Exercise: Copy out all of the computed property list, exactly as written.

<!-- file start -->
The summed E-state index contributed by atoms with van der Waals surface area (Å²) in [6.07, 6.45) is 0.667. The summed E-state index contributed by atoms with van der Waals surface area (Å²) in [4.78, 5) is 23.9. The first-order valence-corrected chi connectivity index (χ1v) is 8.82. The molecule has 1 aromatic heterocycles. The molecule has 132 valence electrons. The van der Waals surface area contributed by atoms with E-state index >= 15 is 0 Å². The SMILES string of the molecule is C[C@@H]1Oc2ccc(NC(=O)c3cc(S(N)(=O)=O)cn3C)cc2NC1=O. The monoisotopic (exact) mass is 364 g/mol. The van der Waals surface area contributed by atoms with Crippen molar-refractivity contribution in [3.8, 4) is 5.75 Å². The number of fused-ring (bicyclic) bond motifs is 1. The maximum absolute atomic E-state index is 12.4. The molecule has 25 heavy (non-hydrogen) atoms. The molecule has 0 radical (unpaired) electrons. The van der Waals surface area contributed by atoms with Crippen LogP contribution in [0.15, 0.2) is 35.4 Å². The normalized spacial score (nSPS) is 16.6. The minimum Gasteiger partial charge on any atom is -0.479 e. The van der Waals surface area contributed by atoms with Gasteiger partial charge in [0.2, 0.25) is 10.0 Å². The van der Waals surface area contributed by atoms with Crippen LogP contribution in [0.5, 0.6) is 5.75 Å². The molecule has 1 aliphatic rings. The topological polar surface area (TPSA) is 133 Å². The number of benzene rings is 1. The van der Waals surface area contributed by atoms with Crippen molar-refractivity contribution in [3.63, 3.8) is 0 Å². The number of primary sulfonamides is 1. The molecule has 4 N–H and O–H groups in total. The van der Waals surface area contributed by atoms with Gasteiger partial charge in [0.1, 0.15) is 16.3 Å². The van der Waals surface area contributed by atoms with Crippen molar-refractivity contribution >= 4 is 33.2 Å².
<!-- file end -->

The summed E-state index contributed by atoms with van der Waals surface area (Å²) in [6.07, 6.45) is 0.667. The summed E-state index contributed by atoms with van der Waals surface area (Å²) in [4.78, 5) is 23.9. The first-order valence-corrected chi connectivity index (χ1v) is 8.82. The molecule has 1 aromatic heterocycles. The molecule has 132 valence electrons. The van der Waals surface area contributed by atoms with E-state index >= 15 is 0 Å². The SMILES string of the molecule is C[C@@H]1Oc2ccc(NC(=O)c3cc(S(N)(=O)=O)cn3C)cc2NC1=O. The monoisotopic (exact) mass is 364 g/mol. The van der Waals surface area contributed by atoms with Crippen molar-refractivity contribution in [3.8, 4) is 5.75 Å². The number of fused-ring (bicyclic) bond motifs is 1. The maximum absolute atomic E-state index is 12.4. The molecule has 25 heavy (non-hydrogen) atoms. The molecule has 0 radical (unpaired) electrons. The van der Waals surface area contributed by atoms with Crippen LogP contribution in [0.15, 0.2) is 35.4 Å². The normalized spacial score (nSPS) is 16.6. The minimum Gasteiger partial charge on any atom is -0.479 e. The van der Waals surface area contributed by atoms with Gasteiger partial charge in [0.2, 0.25) is 10.0 Å². The van der Waals surface area contributed by atoms with Crippen LogP contribution in [0.5, 0.6) is 5.75 Å². The molecule has 1 aliphatic rings. The topological polar surface area (TPSA) is 133 Å². The number of benzene rings is 1. The van der Waals surface area contributed by atoms with Crippen molar-refractivity contribution in [3.63, 3.8) is 0 Å². The number of primary sulfonamides is 1. The molecule has 4 N–H and O–H groups in total. The van der Waals surface area contributed by atoms with Gasteiger partial charge in [0.1, 0.15) is 16.3 Å². The van der Waals surface area contributed by atoms with Crippen molar-refractivity contribution >= 4 is 33.2 Å².